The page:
Kasandra

  • Members
    • View Profile
Re: Protestors vs. Rioters
« Reply #262 on: June 15, 2020, 03:25:42 PM »
Quote
Criminal charges probably is a waste of money. A jury isn't going to convict unless the review of the tapes I read is inaccurate. If he's aiming a dangerous weapon, even a non-lethal one, at the officer at the time of the shooting after overpowering the officers physically then its a tough sale that the officer was committing a criminal act.

Yeah, but it's already been "determined" to be a homicide.  They will have to arrest the officer, and suffer the consequences if they withdraw the charges before trial.

TheDeamon

  • Members
    • View Profile
Re: Protestors vs. Rioters
« Reply #263 on: June 15, 2020, 03:26:29 PM »
The shooting raises two other points.  First, officers should not find themselves in a situation where their lethal reactions are driven by "the heat of the moment."  Training should teach them how to overcome their emotions and how to look for alternative solutions to shooting.  The other is that the officer fired at least two shots at a fleeing suspect.  Who or what was beyond the suspect who might have been hit by bullets that either missed him or passed through him?  This was a somewhat busy restaurant, so we can't see cars or walkers who might have been in the line of fire.

From what I recall, police initiated contact around 10:30pm with the suspect as he was sleeeping while parked in the drive thru.

It varies from location to location but in many areas, it is not uncommon for Wendy's stores to be shut down by 10 PM. Given he was sleeping in the drive thru lane, I'd lay odds the store was closed. There may have still been some workers present doing cleanup/post-shift work getting things ready for the morning crew, but that would have only been a very small number of people.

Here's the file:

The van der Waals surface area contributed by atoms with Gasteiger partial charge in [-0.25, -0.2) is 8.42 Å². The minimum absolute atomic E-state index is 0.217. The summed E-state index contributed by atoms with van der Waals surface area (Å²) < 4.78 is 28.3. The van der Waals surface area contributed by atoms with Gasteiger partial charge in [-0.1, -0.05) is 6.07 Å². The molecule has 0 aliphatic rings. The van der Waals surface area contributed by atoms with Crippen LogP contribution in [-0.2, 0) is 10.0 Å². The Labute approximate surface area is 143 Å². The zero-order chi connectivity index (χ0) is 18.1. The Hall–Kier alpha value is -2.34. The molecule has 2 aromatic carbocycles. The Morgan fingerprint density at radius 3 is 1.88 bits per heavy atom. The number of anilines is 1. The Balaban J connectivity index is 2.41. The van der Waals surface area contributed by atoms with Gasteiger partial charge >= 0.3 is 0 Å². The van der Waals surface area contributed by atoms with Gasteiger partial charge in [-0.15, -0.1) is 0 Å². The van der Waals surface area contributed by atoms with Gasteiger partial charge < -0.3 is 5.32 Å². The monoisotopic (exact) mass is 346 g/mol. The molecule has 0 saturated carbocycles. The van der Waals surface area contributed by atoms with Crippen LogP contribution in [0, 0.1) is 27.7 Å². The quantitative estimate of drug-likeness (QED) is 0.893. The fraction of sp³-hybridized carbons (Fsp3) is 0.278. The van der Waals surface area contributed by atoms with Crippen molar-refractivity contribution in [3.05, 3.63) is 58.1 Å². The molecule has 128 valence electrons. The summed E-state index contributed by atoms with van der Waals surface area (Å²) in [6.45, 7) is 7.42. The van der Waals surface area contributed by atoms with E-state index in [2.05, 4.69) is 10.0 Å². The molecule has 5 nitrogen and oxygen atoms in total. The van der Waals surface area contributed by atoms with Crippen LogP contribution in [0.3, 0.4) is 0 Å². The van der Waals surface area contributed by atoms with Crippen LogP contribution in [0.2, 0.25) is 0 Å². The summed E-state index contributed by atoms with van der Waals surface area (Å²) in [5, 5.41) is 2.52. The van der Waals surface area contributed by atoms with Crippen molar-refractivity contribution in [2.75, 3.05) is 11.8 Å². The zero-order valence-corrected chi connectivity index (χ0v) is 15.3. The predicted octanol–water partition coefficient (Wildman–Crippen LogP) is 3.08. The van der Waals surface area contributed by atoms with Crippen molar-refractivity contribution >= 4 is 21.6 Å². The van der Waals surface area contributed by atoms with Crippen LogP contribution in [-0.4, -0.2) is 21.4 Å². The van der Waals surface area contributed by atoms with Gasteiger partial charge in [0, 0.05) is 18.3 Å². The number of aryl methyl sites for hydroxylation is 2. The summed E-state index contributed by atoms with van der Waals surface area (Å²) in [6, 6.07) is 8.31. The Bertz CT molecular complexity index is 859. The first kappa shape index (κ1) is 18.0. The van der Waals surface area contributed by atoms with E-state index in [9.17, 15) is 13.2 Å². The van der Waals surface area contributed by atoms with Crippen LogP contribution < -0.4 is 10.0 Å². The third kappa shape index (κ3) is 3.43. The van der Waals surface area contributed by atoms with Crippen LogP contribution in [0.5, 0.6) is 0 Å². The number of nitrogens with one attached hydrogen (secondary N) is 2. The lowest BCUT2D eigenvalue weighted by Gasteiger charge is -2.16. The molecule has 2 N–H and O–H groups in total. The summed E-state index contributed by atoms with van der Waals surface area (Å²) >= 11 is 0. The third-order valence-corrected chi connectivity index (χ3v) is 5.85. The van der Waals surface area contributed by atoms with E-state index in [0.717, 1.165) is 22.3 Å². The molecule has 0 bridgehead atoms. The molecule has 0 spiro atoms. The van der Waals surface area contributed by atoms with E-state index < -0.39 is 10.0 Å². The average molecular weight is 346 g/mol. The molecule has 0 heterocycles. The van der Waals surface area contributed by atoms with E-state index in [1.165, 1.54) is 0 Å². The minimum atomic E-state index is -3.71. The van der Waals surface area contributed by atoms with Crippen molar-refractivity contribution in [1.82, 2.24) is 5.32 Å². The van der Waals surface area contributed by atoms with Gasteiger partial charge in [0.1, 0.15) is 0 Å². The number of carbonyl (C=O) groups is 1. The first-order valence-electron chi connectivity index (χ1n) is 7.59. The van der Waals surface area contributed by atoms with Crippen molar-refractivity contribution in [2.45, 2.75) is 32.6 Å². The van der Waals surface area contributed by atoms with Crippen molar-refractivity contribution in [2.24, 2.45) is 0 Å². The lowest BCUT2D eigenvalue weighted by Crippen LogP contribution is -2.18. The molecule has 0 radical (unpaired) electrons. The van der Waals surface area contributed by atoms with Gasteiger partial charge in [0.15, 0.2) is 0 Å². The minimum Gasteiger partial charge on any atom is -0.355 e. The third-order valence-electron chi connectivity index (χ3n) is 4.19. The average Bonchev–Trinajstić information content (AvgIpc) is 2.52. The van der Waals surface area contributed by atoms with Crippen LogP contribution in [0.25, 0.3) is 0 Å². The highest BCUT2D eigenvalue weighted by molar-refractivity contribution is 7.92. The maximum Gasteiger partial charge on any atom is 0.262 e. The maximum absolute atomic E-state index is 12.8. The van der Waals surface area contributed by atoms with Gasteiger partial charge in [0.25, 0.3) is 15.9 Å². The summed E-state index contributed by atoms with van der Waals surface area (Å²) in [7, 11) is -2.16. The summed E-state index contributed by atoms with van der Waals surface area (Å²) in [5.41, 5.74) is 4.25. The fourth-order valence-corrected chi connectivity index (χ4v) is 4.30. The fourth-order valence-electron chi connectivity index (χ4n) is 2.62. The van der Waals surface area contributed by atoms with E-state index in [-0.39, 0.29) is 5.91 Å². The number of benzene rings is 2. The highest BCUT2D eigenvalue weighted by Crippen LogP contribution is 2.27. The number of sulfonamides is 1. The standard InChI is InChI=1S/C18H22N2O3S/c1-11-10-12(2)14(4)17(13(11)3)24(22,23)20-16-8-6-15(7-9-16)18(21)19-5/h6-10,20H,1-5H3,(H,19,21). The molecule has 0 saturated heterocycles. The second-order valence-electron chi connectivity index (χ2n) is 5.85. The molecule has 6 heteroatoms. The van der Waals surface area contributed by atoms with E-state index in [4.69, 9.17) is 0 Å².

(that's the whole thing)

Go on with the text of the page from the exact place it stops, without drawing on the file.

« Last Edit: June 15, 2020, 03:32:24 PM by TheDeamon »

Kasandra

  • Members
    • View Profile
Re: Protestors vs. Rioters
« Reply #264 on: June 15, 2020, 03:28:18 PM »
I don't generally like speculating on things for which we don't have direct evidence, but I agree with pretty much everyone's assessments of this situation.  Gosh, when does that ever happen on Ornery???

Lloyd Perna

  • Members
    • View Profile
Re: Protestors vs. Rioters
« Reply #265 on: June 15, 2020, 05:54:19 PM »

From what I recall, police initiated contact around 10:30pm with the suspect as he was sleeeping while parked in the drive thru.

It varies from location to location but in many areas, it is not uncommon for Wendy's stores to be shut down by 10 PM. Given he was sleeping in the drive thru lane, I'd lay odds the store was closed. There may have still been some workers present doing cleanup/post-shift work getting things ready for the morning crew, but that would have only been a very small number of people.

The bodycam video has been released  You can see that the drive through is open and busy.  His car is stopped right in the middle of the line and he is asleep in it.  He also administers the breathalyzer on camera.  I was surprised at how dangerous the physical scuffle looked to me.  The officers were being careful not to be overly rough, no strikes thrown just trying to restrain him. Even 2 on one they were not able to control him and he was able to get a tazer away from one of them.


Fenring

  • Members
    • View Profile
Re: Protestors vs. Rioters
« Reply #266 on: June 15, 2020, 06:57:23 PM »
The bodycam video has been released  You can see that the drive through is open and busy.  His car is stopped right in the middle of the line and he is asleep in it.  He also administers the breathalyzer on camera.  I was surprised at how dangerous the physical scuffle looked to me.  The officers were being careful not to be overly rough, no strikes thrown just trying to restrain him. Even 2 on one they were not able to control him and he was able to get a tazer away from one of them.

Thanks for the link. I have a few comments about this:

1) The ground game of the cop on top of him is weak. It should not be that hard to sustain control of a struggling person if you have full top control of them. Sure, they can manage to get away, but the cop couldn't even sustain it for more than a few seconds and was thrown off easily. So this is pretty sad wrestling/jiu jitsu skills.